Blessing in disguise

When Lisa Cohen made aliya she found the country to be lacking in environmental awareness.

By
May 10, 2012 18:04
4 minute read.
Lisa Cohen

Lisa Cohen 370. (photo credit: GLORIA DEUTSCH)

Lisa Cohen, a mother of three, was 38 when her mother and sister both died of breast cancer six years ago. Before she died, her sister, who still lived in Britain, urged her to do a genetic test to find out whether she carried the BRCA gene which causes breast cancer in one in 40 Jewish women.

“I did the test and found I was positive as well,” says Cohen, who made aliya in 1992. “I was sure I was under a death sentence.”

The doctors she consulted at the time were not particularly helpful. The revolutionary idea of total mastectomy as prevention was not yet being widely recommended.

“Then I found a doctor in Jerusalem, Dr. Diane Fletcher, who sat with me for many hours, explaining all the implications of being a carrier of the gene. I was petrified and felt the clock ticking. I did the operation and also another to remove the ovaries.”

In those days there was little support or understanding for these prophylactic procedures carried out on healthy women. But Cohen found an organization in the US called “Force,” which was set up to help women in her position.

“I wrote to them and straight away they phoned me and arranged sponsorship for me to attend their annual conference. When I got there I saw two things – first, a high level of medical knowledge on the subject, and two, an incredible community of women who had lost mothers, sisters, aunts. I felt I had to set it up in Israel.”

She spent a year taking some time off from her job as director of the regional branch of the Council for a Beautiful Israel in Kfar Saba, volunteering with genetic oncologist Prof. Eitan Freedman in Sheba Medical Center in Tel Hashomer and listening to him give genetic counseling to patients.



“In the United States 70 percent of women [with the BRCA gene] were doing mastectomies, but in Israel there was no encouragement,” she says.

In 2008 she felt ready to create her non-profit organization. She called it “Bracha,” which means “blessing” in Hebrew.

“I felt that knowing we have a mutation in our genes allows us to save life by our actions – and that is a true blessing,” she says.

Now Bracha is well-established, with several highly respected medical professionals supporting its activities that include meetings, support groups, availability of advice at all times and an Internet site (www.bracha.org.il). Cohen goes to the conference every year and updates the doctors on the latest developments.

“It was a big decision to go public with my story because I’m a very private person, but once I started it there was no going back.”

In the meetings with Force she met many women who had not even known they were Jewish until they discovered the gene. The occurrence of the faulty gene is 1 in 400 in non-Jewish women. She is hoping to build here what she saw in the US – a remarkable sisterhood of women united with a common purpose.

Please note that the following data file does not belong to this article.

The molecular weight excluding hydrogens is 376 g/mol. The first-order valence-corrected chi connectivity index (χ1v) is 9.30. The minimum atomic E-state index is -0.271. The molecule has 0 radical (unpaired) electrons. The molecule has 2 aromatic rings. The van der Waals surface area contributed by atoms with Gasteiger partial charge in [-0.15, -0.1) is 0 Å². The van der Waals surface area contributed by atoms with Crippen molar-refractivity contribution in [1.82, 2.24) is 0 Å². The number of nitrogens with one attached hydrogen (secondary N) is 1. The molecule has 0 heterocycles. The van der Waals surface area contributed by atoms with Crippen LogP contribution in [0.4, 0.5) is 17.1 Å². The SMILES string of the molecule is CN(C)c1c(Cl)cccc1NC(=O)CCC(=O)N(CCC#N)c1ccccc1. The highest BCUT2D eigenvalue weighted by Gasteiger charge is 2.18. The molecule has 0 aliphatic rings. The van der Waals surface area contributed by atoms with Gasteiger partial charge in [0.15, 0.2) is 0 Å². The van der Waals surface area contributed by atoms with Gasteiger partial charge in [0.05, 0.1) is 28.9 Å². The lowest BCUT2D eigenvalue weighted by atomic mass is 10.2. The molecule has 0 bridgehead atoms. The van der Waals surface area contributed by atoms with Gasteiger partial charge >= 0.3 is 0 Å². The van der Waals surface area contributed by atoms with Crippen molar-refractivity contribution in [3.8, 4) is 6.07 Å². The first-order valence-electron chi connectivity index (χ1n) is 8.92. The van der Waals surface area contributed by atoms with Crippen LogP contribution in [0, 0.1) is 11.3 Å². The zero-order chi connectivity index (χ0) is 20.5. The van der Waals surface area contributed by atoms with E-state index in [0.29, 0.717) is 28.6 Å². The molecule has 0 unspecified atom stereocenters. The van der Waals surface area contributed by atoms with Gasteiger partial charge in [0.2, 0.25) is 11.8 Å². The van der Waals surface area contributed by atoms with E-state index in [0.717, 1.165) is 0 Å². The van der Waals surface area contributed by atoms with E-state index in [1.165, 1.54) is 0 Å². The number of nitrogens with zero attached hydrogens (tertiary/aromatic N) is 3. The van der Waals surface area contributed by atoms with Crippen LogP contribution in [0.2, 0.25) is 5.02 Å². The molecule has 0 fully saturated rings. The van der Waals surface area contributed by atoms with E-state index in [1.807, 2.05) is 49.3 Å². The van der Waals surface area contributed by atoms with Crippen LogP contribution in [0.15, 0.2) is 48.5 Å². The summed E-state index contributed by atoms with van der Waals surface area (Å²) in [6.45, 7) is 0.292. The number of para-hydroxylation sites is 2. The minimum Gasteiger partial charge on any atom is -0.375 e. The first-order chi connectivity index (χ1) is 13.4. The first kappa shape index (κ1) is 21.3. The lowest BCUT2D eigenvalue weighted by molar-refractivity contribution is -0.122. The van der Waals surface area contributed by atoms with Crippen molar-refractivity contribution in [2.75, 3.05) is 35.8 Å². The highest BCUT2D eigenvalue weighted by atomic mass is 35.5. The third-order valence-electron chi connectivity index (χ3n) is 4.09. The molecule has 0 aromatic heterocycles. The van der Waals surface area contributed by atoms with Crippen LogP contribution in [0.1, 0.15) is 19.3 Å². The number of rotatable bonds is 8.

While Cohen started something completely new with Bracha, she is also at the forefront of environmental awareness which has only lately taken Israel by storm.

In Britain she had worked for Groundwork Trust after studying geography for her first degree and environmental management for her second at Manchester University.

“When I came to Israel I was shocked – you couldn’t even get unleaded petrol, there was no recycling and it was very hard for me to live here after having led a ‘green’ life in Britain,” she says. “I’d been at the start of environmental awareness in England and here it was all over again, a deja vu.”

Soon after leaving the absorption center, she began writing on environmental issues in a local English paper and teaching English to support herself. Once she got the job she still holds today, she began her first campaign – to change the emphasis from aesthetics and beautifying Israel to creating an awareness of sustainability and environment.

“I’ve got some lovely cities to take care of” as director of the Sharon and Samaria regions, she smiles. These include all the villages in the Arab “triangle” and the West Bank settlements. She works in close cooperation with the municipalities and local councils to carry out community projects, whether it’s having murals painted on walls, cleaning up neglected areas or persuading schools to teach children to grow their own organic vegetables.

“I especially love the hands-on work with the children,” she says.

She recently organized a glittering fund-raising evening in her home town and persuaded rocker Si Hi- Man, among others, to perform. Whatever money is raised goes straight back to educational projects “so people can understand what I never understood” about breast cancer she says.

The future is, to say the least, unclear.

“We are basically just guinea pigs,” she says. “Nobody knows what’s going to happen in 10 years’ time. We try our best to prevent what our mothers had.”

She also points out that 95% of the women she counsels don’t have mothers.

“I’ve become like a mother figure to them,” she says with a smile.


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